British officials late Wednesday night said they expected Iran to make good on its promise to release 15 British sailors and marines, and hoped their journey back to London would begin "within hours."
The British Foreign Office, meanwhile, confirmed that its ambassador to Iran had visited with the military personnel and reported that they were in good health.
Prime Minister Tony Blair welcomed the announcement Wednesday by Iranian President Mahmoud Ahmadinejad that the 15 troops seized 13 days ago would be freed and said that he bore "no ill will" toward the Iranian people.
Ahmadinejad's surprise announcement came at a news conference shortly after he pinned a medal on the chest of the Iranian coast guard commander who intercepted the sailors and marines.
"On the occasion of the birthday of the great prophet (Muhammad) ... and for the occasion of the passing of Christ, I say the Islamic Republic government and the Iranian people — with all powers and legal right to put the soldiers on trial — forgave those 15," he said, referring to the Muslim prophet's birthday on March 30 and the Easter holiday.
"This pardon is a gift to the British people," he said.
In response to a reporter's question, Ahmadinejad said the Britons would be freed upon the completion of the press conference. Iranian state television said the captives would leave Tehran on a plane Thursday.
The release ends a 13-day standoff between London and Tehran that was sparked when the crew was seized as it searched for smugglers off the Iraqi coast. Britain denied Iranian claims the crew had entered Iranian waters.
"I'm glad that our 15 service personnel have been released and I know their release will come as a relief not just to them but to their families," Blair said outside his No. 10 Downing St. office. "Throughout, we have taken a measured approach, firm but calm, not negotiating but not confronting, either."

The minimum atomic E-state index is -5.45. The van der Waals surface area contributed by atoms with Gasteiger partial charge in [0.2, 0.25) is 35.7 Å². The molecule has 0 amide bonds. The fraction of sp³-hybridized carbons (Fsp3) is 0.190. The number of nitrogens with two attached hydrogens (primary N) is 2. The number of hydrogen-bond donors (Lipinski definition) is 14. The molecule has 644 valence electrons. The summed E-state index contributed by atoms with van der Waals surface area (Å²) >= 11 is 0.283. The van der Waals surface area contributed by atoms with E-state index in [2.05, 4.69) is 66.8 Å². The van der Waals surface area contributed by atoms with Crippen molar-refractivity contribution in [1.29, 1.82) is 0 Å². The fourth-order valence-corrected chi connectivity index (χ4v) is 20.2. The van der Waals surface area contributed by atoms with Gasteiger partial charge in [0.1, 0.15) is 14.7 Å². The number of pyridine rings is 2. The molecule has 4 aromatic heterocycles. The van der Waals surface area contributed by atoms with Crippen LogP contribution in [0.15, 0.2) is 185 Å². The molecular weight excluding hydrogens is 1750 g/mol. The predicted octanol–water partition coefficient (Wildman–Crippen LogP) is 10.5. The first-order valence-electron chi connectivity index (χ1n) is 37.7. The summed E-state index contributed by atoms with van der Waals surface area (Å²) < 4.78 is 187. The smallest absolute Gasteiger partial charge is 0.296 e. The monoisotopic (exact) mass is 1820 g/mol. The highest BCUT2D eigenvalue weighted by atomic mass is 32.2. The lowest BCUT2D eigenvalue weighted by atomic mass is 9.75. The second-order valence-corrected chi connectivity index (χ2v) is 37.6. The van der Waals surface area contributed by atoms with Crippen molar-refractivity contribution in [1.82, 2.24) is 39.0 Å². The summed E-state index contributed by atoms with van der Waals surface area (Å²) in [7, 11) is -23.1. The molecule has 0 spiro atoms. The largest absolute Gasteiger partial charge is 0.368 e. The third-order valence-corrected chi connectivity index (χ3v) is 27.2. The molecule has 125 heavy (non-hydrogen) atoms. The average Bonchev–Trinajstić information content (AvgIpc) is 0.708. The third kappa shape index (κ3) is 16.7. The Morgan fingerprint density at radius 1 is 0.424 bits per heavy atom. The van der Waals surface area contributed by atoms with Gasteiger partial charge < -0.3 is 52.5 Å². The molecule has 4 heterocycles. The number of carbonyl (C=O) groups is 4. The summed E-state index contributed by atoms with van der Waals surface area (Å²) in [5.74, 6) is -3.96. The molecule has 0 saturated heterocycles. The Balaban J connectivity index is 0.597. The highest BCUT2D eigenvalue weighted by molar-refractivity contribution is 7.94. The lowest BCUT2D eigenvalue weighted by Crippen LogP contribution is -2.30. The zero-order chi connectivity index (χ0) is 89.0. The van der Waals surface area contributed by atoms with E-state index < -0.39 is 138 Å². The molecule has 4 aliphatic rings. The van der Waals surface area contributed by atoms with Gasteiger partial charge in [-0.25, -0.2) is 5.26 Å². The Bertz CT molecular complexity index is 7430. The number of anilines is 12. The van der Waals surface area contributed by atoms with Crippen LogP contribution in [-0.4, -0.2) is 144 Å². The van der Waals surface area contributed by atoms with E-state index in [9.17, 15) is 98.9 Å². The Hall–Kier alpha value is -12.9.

Blair added, "To the Iranian people, I would simply say this: We bear you no ill will."
President Bush, who had condemned the seizure of the Britons and referred to them as "hostages," also welcomed it, said his national security spokesman, Gordon Johndroe.
A State Department official said to FOX News, "We are cautiously optimistic — but it ain't a done deal 'til they're out of Iranian airspace, just like the American hostages [in 1981]."
Blair thanked British allies in Europe, the U.N. Security Council and in the Middle East for their help in securing the freedom of the Royal Navy personnel.
• BRAINROOM: Timeline of Events in British Hostage Crisis
Syria's information and foreign ministers said Damascus had played a key role in resolving the standoff.
"Syria exercised a sort of quiet diplomacy to solve this problem and encourage dialogue between the two parties," Foreign Minister Walid al-Moallem said.
After Ahmadinejad's news conference, state television showed him meeting with the British crew, who were dressed in business suits, outside the presidential palace. He shook hands and chatted with them through a translator, and a caption to the video said the meeting was taking place as part of the "process of release."
"We appreciate it. Your people have been really kind to us, and we appreciate it very much," one of the crew could be heard telling Ahmadinejad in English.
Another said: "We are grateful for your forgiveness."
Ahmadinejad responded in Farsi, "You are welcome."